May 26, 2017 Weekly Round Up

Hello from lovely Lubbock, Texas!  I’m here for the always fantastic Texas State Bar Agricultural Law CLE for attorneys.  A huge thanks to course directors, Trace Blair and David Waggoner, for all of their hard work to make this such a great conference.  As always, I’ve enjoyed great presentations, visited with old friends, and even drummed up some new topics for the blog and guests for upcoming podcasts.  Stay tuned for that! Here are some ag law stories in the news this week. *  Federal court finds FAA… Read More →

Legal Issues Surrounding Prescribed Burning

I recently wrote an article that was published in Progressive Cattleman discussing liability considerations for landowners when using prescribed burns. The article discusses different legal approaches that states take to potential liability if damage results from a prescribed burn and discusses the need for landowners considering burns to carefully review and understand their states’ statutory provisions related to prescribed burning.  (To view the statutory provision related to prescribed burn liability in Texas, click here.) To read the article, click here.

Texas Supreme Court Holds RRC Does Not Have Exclusive Jurisdiction Over Contamination Claims

The Texas Supreme Court issued an important ruling a couple of weeks ago in Forest Oil Corp. v. El Rucio Land and Cattle Company.  [Read full opinion here.]  This case addresses important issues regarding a landowner’s right to sue an oil and gas company for contamination on his or her property and offers a good reminder that parties agreeing to arbitration need to carefully consider and understand what rights they give up in making that agreement. Background James McAllen owns the McAllen Ranch, consisting of over 27,000 acres.  The… Read More →

May 12, 2017 Weekly Round Up

AgriLife Logo

We’ve made it to Friday yet again!  Here are some of the legal issues in the news this week. * EPA seeks input from governors on revisions to WOTUS rule.  EPA Administrator Scott Pruitt sent a letter this week to the 50 state governors seeking input from them on the re-write of the WOTUS rule.  He noted the value and importance of local input when writing the new rule.  [Read article here.] * Federal judge dismisses legal challenge to North Carolina lawsuit over Property Protection Act.  A federal… Read More →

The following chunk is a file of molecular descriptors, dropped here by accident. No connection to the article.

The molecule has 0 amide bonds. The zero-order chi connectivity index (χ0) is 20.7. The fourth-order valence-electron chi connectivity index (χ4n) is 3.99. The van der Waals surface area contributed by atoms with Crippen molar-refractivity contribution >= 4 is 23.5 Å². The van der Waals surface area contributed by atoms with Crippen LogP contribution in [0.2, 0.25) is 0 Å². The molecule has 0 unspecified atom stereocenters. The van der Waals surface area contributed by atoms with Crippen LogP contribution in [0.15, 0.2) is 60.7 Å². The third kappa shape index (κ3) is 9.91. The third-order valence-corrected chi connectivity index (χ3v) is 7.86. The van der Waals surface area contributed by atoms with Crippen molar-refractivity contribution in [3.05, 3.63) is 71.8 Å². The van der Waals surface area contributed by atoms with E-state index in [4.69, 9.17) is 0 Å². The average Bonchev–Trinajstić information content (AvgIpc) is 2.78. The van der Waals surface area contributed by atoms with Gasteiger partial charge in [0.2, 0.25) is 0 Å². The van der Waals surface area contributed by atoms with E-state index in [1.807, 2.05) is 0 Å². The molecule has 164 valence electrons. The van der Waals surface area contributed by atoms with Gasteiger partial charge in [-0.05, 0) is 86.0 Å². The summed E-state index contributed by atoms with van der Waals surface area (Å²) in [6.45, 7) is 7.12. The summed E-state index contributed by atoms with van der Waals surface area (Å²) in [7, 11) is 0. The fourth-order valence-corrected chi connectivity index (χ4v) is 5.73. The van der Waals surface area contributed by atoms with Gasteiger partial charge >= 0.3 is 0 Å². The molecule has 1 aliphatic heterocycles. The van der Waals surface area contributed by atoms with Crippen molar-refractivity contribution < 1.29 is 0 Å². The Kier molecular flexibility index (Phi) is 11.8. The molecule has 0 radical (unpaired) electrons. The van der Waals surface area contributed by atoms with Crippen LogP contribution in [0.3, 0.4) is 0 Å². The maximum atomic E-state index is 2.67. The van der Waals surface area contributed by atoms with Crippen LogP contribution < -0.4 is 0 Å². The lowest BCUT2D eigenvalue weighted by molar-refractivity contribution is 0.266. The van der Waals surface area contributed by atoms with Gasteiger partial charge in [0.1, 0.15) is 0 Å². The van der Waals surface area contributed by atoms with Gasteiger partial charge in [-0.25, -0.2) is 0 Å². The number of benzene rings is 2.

Panhandle District Awards Banquet

I was very humbled yesterday to be part of groups that won at the Texas A&M Agrilife Extension Panhandle District Banquet. Our Ranchers Leasing Workshop Team, made up of Austin Voyles, Fred Hall, Kim Garcia, Shannon Ferrell, Paul Goeringer, Rusty Rumley, and myself) won the Team Teaching Award for our programs last year.  As part of a grant from the Southern Extension Risk Management Education Center, we put on 5 leasing workshops in 3 states and wrote the Ranchers’ Agricultural Leasing Handbook.  After the success of these programs, we… Read More →

Syngenta Corn Litigation Update

There has been quite a bit of action recently in the litigation involving the Syngenta Viptera and Duracade corn.  Here is a quick update on where things stand at this point. Factual Background In 2010, Syngenta released these seed varieties, which were approved in the United States, but not in China.  In 2013, US corn shipments arrived in China and were rejected due to the presence of the MIR-162 trait found in Viptera and Duracade.  Shortly thereafter, US corn prices fell.  Farmers who did not plant the seeds have… Read More →

May 5, 2017 Weekly Round Up

Happy Cinco de Mayo to you all!  I hope everyone is having a great week.  Here are some of the ag law stories in the news. * Company cancels request for registration of Kaput feral hog pesticide in Texas.  Scimetrics, the company seeking registration in Texas for warfarin-based poison, Kaput, for use on feral hogs has withdrawn their request.  The company stated that due to pending and threatened lawsuits, they could not risk the “disruption of our business” at this time by seeking to proceed with this product… Read More →

DC Circuit Court: Farms Must Report Air Emissions, Exemption Unlawful

In April, a major decision came out of the United States Court of Appeals for the District of Columbia in the Waterkeeper Alliance v. Environmental Protection Agency case.  [Read the opinion here.]  Frankly, I’ve had to brush up on my federal environmental law in order to write this blog post, so forgive my delay in getting this up. Background Under the Comprehensive Environmental Response, Compensation, and Liability Act (“CERCLA”) and the Emergency Planning and Community Right-to-Know Act (“EPCRA”), both federal environmental laws passed in the 1980’s, parties must notify the… Read More →

April 28, 2017 Weekly Round Up

It’s an uncommon occurrence for me, but this week I’ve not been on the road!  I did make a presentation via internet technology to a great group of East Texas producers at the Select Beef Producers Meeting on Wednesday.  To those of you joining from that group, welcome! Here are a few ag law stories in the news this week. * President Trump Issues Executive Order “Promoting Agriculture and Rural Prosperity in America.”  On Tuesday, President Trump signed an executive order creating the “Interagency Task Force and Agriculture… Read More →

Ag Law in the Field Podcast

I am very excited to announce my newest project, a podcast discussing agricultural law titled, “Ag Law in the Field.” What the heck is a podcast?  Well, it’s sort of like a radio show that you can listen to on your phone or computer, rather than on the radio.  Each week, I will interview a guest about an agricultural law topic.  We’ll cover it all…in just our first few episodes we are talking “Waters of the United States,” advice for folks considering law school, family, and divorce law… Read More →